Patients can decline a voucher and get treatment at the ED. Half of North Shore patients and 15 per cent of West Auckland patients agree to take the voucher.
Lack of planning can have devastating results…
An 11-year-old girl slowly lost sight while languishing on a waiting list for follow-up treatment.
Keratoconus distorts sight as it thins the cornea, the tissue covering the eye. There’s no cure, but it can be stopped in its tracks through a procedure called cross-linking.
A follow-up appointment was cancelled by Counties Manukau DHB and not rebooked, as it struggled with a huge backlog of cases.
Overdue cases were prioritised only by how long people had waited and the priority at the time of booking. Someone going blind didn’t factor.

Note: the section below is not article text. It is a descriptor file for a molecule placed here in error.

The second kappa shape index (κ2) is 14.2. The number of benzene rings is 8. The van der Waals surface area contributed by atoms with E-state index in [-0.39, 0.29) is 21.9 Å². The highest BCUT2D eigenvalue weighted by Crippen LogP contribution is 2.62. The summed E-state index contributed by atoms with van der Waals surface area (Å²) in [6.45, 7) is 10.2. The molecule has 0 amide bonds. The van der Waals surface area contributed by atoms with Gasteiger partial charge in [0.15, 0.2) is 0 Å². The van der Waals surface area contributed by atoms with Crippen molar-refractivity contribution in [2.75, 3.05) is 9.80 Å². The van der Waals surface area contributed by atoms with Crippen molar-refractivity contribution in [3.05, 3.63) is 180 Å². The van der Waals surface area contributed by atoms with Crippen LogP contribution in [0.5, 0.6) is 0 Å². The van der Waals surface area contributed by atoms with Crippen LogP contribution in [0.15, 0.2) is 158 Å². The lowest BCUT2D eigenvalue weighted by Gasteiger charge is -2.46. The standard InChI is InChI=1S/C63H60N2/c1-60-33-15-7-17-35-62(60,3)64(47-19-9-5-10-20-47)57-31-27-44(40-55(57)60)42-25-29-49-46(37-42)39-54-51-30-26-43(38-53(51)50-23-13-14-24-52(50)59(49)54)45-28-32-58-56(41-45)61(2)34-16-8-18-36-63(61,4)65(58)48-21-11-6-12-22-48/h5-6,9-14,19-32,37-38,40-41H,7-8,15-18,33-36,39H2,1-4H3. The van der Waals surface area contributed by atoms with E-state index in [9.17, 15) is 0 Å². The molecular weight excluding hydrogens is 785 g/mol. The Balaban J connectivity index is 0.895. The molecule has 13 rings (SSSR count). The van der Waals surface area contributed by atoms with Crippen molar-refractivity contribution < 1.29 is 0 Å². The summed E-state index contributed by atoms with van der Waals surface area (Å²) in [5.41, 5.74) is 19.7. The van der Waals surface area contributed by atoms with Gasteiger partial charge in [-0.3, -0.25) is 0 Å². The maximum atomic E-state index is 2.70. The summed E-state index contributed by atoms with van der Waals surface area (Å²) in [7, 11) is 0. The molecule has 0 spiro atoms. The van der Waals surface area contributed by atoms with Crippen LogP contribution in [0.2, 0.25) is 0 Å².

When she was eventually seen two years and nine months after the first specialist appointment her right eye had been so weakened as to be untreatable.
Booming demand for eye services is partly caused by a relatively new treatment for age-related wet macular degeneration, which about 200,000 Kiwis suffer from.
A decade or so ago there was no treatment, but now drugs such as Avastin, which are injected into the eye monthly, stop vision deteriorating.
About half the country’s 20 DHBs had delays in eye treatment last year, partly because of the extra work caused by Avastin injections.
Spotlight on potential bias…
Extremely premature babies born close to death are less likely to receive a resuscitation attempt if they’re Māori, Pacific or Indian – and a group of experts think racial bias could be a factor.
The divides were outlined in a report to Health Minister David Clark, by the Perinatal and Maternal Mortality Review Committee, a taxpayer-funded watchdog tasked with reviewing deaths of babies and mothers.